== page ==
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UN: Security Council requests military plan from Mali
The UN Security Council has asked the government of Mali to draw up plans for a military mission to re-establish control of the north.Tuareg rebels and Islamists seized the region after a botched coup earlier this year.
The resolution, approved in a unanimous vote by the 15-member Security Council on Friday, calls on the transitional government in Bamako to present the plan within the next 45 days.
It said the plan should include details about the "means and modalities of the envisaged deployment, in particular the concept of operations," as well as an estimated number of personnel needed and overall cost.
The resolution, which was drafted mainly by France, also said the UN was prepared to provide "military and security planners" to assist the Economic Community of West African States (ECOWAS) and the African Union in preparations for the deployment.
At the same time, the document urges the government and representatives of "Malian rebel groups" to "engage, as soon as possible, in a credible negotiation process."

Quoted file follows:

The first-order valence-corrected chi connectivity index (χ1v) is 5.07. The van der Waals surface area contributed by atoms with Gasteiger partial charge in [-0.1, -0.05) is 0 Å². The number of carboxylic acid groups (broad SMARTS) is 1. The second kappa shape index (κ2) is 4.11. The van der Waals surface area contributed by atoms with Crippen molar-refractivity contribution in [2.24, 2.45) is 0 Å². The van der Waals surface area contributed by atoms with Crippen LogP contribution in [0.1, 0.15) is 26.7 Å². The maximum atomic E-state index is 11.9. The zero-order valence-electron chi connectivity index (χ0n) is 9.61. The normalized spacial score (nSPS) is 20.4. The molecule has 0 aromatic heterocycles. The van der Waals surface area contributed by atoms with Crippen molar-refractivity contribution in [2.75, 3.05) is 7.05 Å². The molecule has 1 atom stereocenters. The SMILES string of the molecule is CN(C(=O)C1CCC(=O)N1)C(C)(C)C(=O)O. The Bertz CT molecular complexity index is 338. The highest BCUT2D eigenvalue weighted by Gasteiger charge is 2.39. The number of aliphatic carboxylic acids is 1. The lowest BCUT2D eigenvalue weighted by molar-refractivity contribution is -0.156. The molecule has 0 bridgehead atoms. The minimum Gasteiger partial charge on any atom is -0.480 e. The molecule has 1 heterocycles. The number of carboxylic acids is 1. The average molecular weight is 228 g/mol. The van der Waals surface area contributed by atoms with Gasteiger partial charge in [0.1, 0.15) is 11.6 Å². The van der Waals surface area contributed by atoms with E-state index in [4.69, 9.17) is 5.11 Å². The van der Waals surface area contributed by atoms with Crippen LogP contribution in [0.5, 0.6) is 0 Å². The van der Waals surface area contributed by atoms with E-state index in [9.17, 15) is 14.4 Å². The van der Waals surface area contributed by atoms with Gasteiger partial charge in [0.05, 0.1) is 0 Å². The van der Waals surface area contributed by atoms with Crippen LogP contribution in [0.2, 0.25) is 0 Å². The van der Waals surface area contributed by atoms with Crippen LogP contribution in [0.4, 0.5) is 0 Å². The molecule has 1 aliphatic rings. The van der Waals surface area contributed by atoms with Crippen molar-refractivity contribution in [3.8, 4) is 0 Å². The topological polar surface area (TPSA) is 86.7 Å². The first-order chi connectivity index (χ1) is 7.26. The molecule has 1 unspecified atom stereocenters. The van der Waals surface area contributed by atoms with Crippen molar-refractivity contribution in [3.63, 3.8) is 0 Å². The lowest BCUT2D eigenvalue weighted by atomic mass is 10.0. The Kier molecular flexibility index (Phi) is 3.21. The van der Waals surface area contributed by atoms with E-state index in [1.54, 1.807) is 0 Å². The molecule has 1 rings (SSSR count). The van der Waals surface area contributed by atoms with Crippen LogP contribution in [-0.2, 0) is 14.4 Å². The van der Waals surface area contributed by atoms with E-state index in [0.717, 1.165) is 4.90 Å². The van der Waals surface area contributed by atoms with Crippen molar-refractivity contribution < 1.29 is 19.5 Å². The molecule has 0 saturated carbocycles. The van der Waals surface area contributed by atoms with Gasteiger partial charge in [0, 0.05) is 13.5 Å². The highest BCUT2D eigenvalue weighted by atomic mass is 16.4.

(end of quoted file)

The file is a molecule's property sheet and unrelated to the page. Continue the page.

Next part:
Tuareg rebels and Islamist militias - some with links to the al Qaeda terror network - swiftly seized control of the north of the country back in March, after a coup by a group of soldiers toppled former president Amadou Toumani Toure. Ironically, the soldiers behind the coup said they had launched the action due to their displeasure with the way the government was handling the Tuareg rebellion.
International pressure led to an agreement under which the coup leader ceded power to Dioncounda Traore who became interim president.
Following the vote, Guatemala's UN envoy, Gert Rosenthal, who holds the Security Council's rotating presidency this month, said there was general agreement that swift action was needed in Mali.
"But it is a very complex operation," he told reporters at UN headquarters in New York. "This will be the first step towards something more robust, I hope."
Friday's vote did not actually authorize military action in Mali - it would have to pass a second resolution to do so.
pfd/ch (Reuters, AFP, dpa)
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